I’ve always wanted to see a ghost. Not because I think it would be that much fun. I wouldn’t be surprised if it caused me to scream shrilly and piss myself. But it would be interesting to have some confirmation that weird, supposedly supernatural stuff (along with the truth) is really out there.
I thought for a while when I was much younger that I might have the confirmation. One hot, sunny afternoon during my undergrad years in college I took a nap and, upon awakening, I felt like I couldn’t move. Couldn’t raise my head, couldn’t lift my arms, shift my legs, nothing. Oddly, perhaps because I wasn’t fully awake, this didn’t disturb me very much. I just kept trying to move and then, abruptly, I sat up. Good. No problem. Until I felt a little funny and looked back over my shoulder to see myself still lying there. The moment was just as vivid, real-seeming, as my experience of typing these words and seeing them appear on the screen in front of me.
So what did I do then? Did I stand up the rest of the way? Float off to explore the world a bit before returning to my body as in so many of the OBE stories we read? No, and this is why I’m betting on the shrill scream, etc. I panicked and lay the hell back down as fast as I possibly could—whereupon, thank goodness, I was able to move normally.
I regretted that lack of courage for years, since I was never able to reproduce the opportunity. I seriously entertained the possibility that I’d actually experienced being out of my body and had blown the chance to have some fun with it.
Then I read about the research in sleep paralysis.
Sleep paralysis occurs when the brain and body aren’t quite synched up as you sleep. During rapid eye movement (REM) sleep, dreaming is frequent, but the body’s muscles are relaxed to the point of paralysis, perhaps to keep people from acting out their dreams. Researchers have found that two brain chemicals, glycine and GABA, are responsible. Sleep paralysis occurs when you start to wake up while your muscles are still that relaxed.
Some people find themselves experiencing sleep paralysis frequently, according to surveys, while others wake up paralyzed only once or twice in their lifetimes. The good news is that sleep paralysis is ultimately considered harmless.
Apparently I was one of those people who do it once. But…how does that explain the OBE, you ask?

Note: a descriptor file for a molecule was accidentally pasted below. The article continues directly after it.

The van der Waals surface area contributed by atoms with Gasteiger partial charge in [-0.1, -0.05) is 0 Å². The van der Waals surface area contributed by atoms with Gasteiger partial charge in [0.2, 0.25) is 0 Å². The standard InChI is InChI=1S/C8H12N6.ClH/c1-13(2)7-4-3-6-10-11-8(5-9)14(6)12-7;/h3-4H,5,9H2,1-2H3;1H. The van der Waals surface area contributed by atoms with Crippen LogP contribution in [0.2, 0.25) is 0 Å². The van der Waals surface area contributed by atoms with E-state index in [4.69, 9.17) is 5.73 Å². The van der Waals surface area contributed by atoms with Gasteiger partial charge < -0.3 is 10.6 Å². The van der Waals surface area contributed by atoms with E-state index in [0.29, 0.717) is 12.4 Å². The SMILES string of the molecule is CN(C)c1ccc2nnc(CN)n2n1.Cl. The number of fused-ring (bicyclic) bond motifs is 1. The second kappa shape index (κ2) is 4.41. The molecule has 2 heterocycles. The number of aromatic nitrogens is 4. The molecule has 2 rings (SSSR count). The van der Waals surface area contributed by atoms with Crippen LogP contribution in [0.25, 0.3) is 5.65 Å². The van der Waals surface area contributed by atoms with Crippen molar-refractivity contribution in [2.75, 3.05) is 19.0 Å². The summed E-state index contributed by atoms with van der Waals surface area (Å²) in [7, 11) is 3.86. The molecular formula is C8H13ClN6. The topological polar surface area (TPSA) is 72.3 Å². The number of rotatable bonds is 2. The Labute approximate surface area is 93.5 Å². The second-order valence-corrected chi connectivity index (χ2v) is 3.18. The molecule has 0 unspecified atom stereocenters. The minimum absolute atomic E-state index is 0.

According to the research, episodes of sleep paralysis are frequently accompanied by hallucinations. For instance, people may sense a malevolent presence nearby (which is the likely explanation for alien abductions). Further, some sleep paralysis episodes come with feelings of falling, floating or, yes, feeling dissociated from your body. An OBE.
Out-of-body experiences can occur during relaxed and wakeful states, or during migraines or temporal lobe seizures. About 10 percent of people in the general population have experienced an OBE, according to the Wikipedia entry on the subject. In college undergraduates, this number is double (researchers don’t know why), usually falling somewhere between 20 and 25 percent. So I guess my experience wasn’t even that unusual.
Of course, I can’t say for sure that I didn’t actually have an OBE. It could be coincidence that it so perfectly matches the description of the experience associated with sleep paralysis. But, you know, sleep paralysis is well-confirmed and OBEs are still basically in the realm of the supernatural.
There’s a classic experiment that has been performed many times, in many research environments. Have the person who thinks they are experiencing genuine OBEs sleep in a room with a small shelf built into a corner near the ceiling. Put a piece of paper on the shelf with something written on it they couldn’t possibly guess. Then simply have them float up there and look at it during their OBE. One accurate report of the words on that paper would turn the scientific community on its head. Hasn’t happened yet.
But I do wish I’d spent a little time floating around and trying to see something I couldn’t have seen otherwise. Wouldn’t that have been a kick?